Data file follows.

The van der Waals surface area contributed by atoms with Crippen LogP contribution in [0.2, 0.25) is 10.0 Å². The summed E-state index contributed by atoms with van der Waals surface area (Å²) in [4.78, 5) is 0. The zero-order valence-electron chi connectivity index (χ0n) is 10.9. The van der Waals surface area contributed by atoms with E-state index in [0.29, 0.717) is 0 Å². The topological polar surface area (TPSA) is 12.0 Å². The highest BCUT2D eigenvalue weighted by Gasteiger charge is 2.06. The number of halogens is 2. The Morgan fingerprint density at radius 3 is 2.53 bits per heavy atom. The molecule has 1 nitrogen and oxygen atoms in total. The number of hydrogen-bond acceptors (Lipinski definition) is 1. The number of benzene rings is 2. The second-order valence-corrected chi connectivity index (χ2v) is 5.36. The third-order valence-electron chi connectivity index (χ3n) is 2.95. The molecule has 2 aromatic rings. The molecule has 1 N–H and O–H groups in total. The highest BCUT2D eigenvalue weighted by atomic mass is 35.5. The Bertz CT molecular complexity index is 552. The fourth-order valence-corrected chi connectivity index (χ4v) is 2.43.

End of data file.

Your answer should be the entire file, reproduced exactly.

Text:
The van der Waals surface area contributed by atoms with Crippen LogP contribution in [0.2, 0.25) is 10.0 Å². The summed E-state index contributed by atoms with van der Waals surface area (Å²) in [4.78, 5) is 0. The zero-order valence-electron chi connectivity index (χ0n) is 10.9. The van der Waals surface area contributed by atoms with E-state index in [0.29, 0.717) is 0 Å². The topological polar surface area (TPSA) is 12.0 Å². The highest BCUT2D eigenvalue weighted by Gasteiger charge is 2.06. The number of halogens is 2. The Morgan fingerprint density at radius 3 is 2.53 bits per heavy atom. The molecule has 1 nitrogen and oxygen atoms in total. The number of hydrogen-bond acceptors (Lipinski definition) is 1. The number of benzene rings is 2. The second-order valence-corrected chi connectivity index (χ2v) is 5.36. The third-order valence-electron chi connectivity index (χ3n) is 2.95. The molecule has 2 aromatic rings. The molecule has 1 N–H and O–H groups in total. The highest BCUT2D eigenvalue weighted by atomic mass is 35.5. The Bertz CT molecular complexity index is 552. The fourth-order valence-corrected chi connectivity index (χ4v) is 2.43.